>> them) and affect layout, so I'd think that if you have col, tr {
>> border:2px solid; } and td { border:3px solid; }, a cell would be
>> surrounded by its own borders, and then, on the outside, the border of
>> the row and column? Which of them (rows / columns) should come first,
>> BTW, and what if they have different style or color? That could
>> potentially look hideous, on a general basis.
> You're absolutely right. But with simple CSS this can be caught. See
> image #2 for reference.
> Or if the programmer intentionally wants to see these borders - he/she
> simply can. See image #1 for reference.
>> How should the following be rendered?
>> <table>
>>     <col style="border:3px solid blue;">
>>     <tr style="border:3px solid pink;">
>>         <td>x</td>
>>     </tr>
>> </table>
>> Column borders on the outside, row borders on the inside? Or the other
>> way around? Or column borders on the outside on the left and right
>> sides, and row borders on the outside at the top and bottom?
> I would want to leave the decision of what's outer or inner to
> others. However, my personal preference (reflected in my images) is
> the following:
> table
>  \- table-column-group
>    \- table-column
>      \- table-row-group
>        \- table-row
>          \- table-cell

This matches background layering in CSS 2.1 17.5.1 for tables, so I too
think that would be the natural choice.

> Padding, borders and margin would only affect the corresponding sides
> of elements they touch. (I've been trying to be as precise as possible
> in images #3 and #4 to, e.g., reflect the influence on table-column
> elements only to the left/right side of affected child elements.)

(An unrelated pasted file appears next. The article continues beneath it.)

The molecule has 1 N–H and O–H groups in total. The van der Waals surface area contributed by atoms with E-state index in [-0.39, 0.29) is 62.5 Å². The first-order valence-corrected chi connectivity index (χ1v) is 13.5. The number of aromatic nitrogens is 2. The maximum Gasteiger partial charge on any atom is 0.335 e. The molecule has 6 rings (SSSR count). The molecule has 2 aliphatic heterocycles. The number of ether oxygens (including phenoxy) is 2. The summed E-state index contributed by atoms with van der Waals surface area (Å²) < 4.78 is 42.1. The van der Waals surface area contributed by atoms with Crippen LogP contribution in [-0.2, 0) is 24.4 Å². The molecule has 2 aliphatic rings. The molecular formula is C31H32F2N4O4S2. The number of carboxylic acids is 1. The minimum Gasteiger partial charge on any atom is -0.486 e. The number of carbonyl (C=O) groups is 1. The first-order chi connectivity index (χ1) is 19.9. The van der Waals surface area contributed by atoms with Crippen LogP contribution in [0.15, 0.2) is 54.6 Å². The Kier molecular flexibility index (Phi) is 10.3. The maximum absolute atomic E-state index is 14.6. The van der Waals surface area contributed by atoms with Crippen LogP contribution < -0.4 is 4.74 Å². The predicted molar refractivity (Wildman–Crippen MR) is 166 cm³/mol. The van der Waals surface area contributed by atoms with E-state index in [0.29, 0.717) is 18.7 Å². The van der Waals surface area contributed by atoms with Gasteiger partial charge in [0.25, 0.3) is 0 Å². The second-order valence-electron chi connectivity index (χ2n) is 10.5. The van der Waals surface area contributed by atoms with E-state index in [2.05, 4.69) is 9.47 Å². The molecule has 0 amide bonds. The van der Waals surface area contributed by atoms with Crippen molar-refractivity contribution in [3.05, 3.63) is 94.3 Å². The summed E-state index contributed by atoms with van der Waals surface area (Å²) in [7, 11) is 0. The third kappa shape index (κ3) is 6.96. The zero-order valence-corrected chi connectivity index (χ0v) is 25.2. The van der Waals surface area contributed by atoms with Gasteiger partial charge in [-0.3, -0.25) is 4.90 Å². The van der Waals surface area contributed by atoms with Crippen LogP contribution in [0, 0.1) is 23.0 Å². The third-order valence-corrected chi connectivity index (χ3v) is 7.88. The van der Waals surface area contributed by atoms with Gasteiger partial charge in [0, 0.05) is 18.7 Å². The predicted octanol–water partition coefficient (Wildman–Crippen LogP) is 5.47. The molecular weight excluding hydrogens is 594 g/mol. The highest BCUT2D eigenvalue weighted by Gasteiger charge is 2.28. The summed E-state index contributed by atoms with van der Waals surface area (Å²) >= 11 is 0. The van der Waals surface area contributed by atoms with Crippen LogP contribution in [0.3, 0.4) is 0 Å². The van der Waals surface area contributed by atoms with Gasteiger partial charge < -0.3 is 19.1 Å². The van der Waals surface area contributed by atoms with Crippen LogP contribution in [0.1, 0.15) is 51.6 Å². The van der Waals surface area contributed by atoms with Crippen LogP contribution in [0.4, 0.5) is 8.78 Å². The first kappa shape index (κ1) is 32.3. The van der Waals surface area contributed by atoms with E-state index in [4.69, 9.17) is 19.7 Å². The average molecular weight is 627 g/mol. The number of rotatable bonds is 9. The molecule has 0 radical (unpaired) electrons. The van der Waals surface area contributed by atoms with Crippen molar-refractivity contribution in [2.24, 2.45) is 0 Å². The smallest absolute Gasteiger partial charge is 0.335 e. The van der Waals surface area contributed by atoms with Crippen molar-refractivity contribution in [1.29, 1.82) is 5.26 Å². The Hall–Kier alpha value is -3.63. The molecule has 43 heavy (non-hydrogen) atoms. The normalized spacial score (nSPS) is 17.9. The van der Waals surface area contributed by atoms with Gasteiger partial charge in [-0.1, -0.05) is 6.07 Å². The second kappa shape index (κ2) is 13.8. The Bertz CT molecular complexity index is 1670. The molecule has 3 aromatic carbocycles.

> For reference, see images #3 and #4 in the album.
>> Together with border-spacing, you'll end up with a constantly
>> over-constrained situation here. That could of course be fixed by
>> introducing an 'auto' value for border-spacing, and require that it
>> always be 'auto' if the author wants borders, padding and margins.
> That's why border-spacing should become obsoleted. table-cell margins
> would perfectly do.

Indeed. But, as I wrote further up, even just allowing margins on table
cells would complicate the engine. So we need some strong use cases

Have you looked at the CSS grid module, BTW? I don't know that spec much
at all, but it seems to be what the cool kids are supposed to use these
days, instead of old clunky tables. :)

>> Also - what about rowspan > 1?
> Good question! My consideration is that table-columns and table-rows
> are not concerned with rowspan/colspan. So they should just ignore
> these. See image #4 for reference.

OK. You might end up seeing a row's border that goes straight through
the middle of a rowspanned cell, unless you give the cell a background
to paint on top of said border, though.

---- Morten Stenshorne, developer, Opera Software ASA ----
------------------ http://www.opera.com/ -----------------
Received on Wednesday, 11 February 2015 11:25:14 UTC

This archive was generated by hypermail 2.4.0 : Friday, 25 March 2022 10:08:51 UTC